Member of Parliament smoking shisha

Because of the new law entertainment joints can no longer offer sisha smoking. However, on January, 17, 2020, a video of Babu Owino, the Embakassi Member of Parliament, was trending on social media. In the video, the MP is seen smoking shisha while he fires a gun and shot a DJ.

He was charged with attempted murder and misconduct while holding a firearm. He was not charged for smoking a waterpipe.

The law also prohibits selling tobacco to persons under the age of 18. It prohibits virtually all forms of advertising and promotion of tobacco products. Tobacco sponsorship and the publicity of such sponsorship is also restricted.

Text-only health warnings must cover 30 percent of the front and 50 percent of the back of a package and must be displayed in English and Kiswahili. Misleading packaging and labeling, which include terms such as light and low tar, are prohibited.

Regulating cigarette content

A cigarette packet with health warnings as required by law. Picture: Carolyne Oyugi

The law empowers the authorities to regulate the contents of cigarettes. However, no subsequent regulations have been issued. The law requires that manufacturers and importers disclose to government authorities information on the contents of their products.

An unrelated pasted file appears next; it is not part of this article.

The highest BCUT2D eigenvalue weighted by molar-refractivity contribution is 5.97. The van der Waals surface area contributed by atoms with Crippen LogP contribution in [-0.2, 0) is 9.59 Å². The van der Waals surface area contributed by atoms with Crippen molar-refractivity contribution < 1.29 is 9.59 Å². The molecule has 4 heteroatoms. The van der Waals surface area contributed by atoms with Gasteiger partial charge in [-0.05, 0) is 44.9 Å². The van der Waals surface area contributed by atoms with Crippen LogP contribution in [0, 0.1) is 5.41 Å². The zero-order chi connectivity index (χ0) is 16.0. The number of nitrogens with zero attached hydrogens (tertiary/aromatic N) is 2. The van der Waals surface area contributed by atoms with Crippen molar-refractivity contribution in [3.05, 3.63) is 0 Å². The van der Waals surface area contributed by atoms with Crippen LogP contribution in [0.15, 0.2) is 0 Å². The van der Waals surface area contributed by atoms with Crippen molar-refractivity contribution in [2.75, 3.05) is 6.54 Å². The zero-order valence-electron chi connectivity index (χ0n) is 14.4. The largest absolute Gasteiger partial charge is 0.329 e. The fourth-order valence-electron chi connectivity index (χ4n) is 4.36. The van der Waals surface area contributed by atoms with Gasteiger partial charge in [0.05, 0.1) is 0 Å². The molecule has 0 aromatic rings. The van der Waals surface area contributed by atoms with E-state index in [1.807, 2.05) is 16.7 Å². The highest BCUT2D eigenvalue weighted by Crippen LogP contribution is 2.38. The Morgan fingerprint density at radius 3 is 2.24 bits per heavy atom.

Recently there has been discussions on how e-smoking is gaining popularity among teenagers. According to Centers for Disease Control and Prevention (CDC), most e-cigarettes contain nicotine. Nicotine is highly addictive and can harm adolescent brain development, which continues into the early to mid-20s. The retail sale of e-cigarettes is allowed.

There are however no restrictions on the use, advertising, promotion and sponsorship or packaging and labeling of e-cigarettes in Kenya.

Other topics addressed by the law include: public education and information campaigns, sales to minors and enforcement of the law. The Tobacco Control Act, 2007 powers public servants appointed under the Public Health Act, to enforce the law.

British American Tobacco Kenya (BAT) has unsuccessfully challenged the regulations and its appeal is currently pending before the Kenya Supreme Court.

What journalists should do:

  1. Read and familiarise yourself with the contents of the Kenya Tobacco Control Act 2007 and the Tobacco Control Regulations, 2014.
  1. Check the smoking zones in your area to confirm if smokers follow the law. Also find out if those who break the law have been arrested.
  1. Check the data of the Ministry of Health to find out the number of tobacco related deaths in Kenya.
  1. Talk to representatives at the Ministry of Health to find out why the tobacco laws are ignored.
  1. Talk to county councils to find out how they plan to protect their employees, who work at public toilets assigned as smoking zones.
  1. Visit courts and find out, if people have been charged with tobacco related cases. Educate your audience on the state of existing cases.